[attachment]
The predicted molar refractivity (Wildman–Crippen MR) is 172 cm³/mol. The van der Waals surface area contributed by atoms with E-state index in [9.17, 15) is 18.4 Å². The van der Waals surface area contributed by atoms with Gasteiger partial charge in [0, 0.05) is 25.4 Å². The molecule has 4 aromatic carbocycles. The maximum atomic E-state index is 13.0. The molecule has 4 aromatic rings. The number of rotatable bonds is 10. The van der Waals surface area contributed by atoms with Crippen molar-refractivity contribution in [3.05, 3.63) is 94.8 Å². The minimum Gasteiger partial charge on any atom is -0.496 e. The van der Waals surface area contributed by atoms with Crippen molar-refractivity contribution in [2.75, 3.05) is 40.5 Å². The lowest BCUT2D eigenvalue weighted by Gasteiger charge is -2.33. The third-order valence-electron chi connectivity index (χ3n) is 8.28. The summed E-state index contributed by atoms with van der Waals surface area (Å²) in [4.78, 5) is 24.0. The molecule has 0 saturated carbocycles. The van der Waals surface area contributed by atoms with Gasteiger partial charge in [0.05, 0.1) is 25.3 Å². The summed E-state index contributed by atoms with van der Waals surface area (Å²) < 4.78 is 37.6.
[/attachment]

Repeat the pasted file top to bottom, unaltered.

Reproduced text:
The predicted molar refractivity (Wildman–Crippen MR) is 172 cm³/mol. The van der Waals surface area contributed by atoms with E-state index in [9.17, 15) is 18.4 Å². The van der Waals surface area contributed by atoms with Gasteiger partial charge in [0, 0.05) is 25.4 Å². The molecule has 4 aromatic carbocycles. The maximum atomic E-state index is 13.0. The molecule has 4 aromatic rings. The number of rotatable bonds is 10. The van der Waals surface area contributed by atoms with Crippen molar-refractivity contribution in [3.05, 3.63) is 94.8 Å². The minimum Gasteiger partial charge on any atom is -0.496 e. The van der Waals surface area contributed by atoms with Crippen molar-refractivity contribution in [2.75, 3.05) is 40.5 Å². The lowest BCUT2D eigenvalue weighted by Gasteiger charge is -2.33. The third-order valence-electron chi connectivity index (χ3n) is 8.28. The summed E-state index contributed by atoms with van der Waals surface area (Å²) in [4.78, 5) is 24.0. The molecule has 0 saturated carbocycles. The van der Waals surface area contributed by atoms with Gasteiger partial charge in [0.05, 0.1) is 25.3 Å². The summed E-state index contributed by atoms with van der Waals surface area (Å²) < 4.78 is 37.6.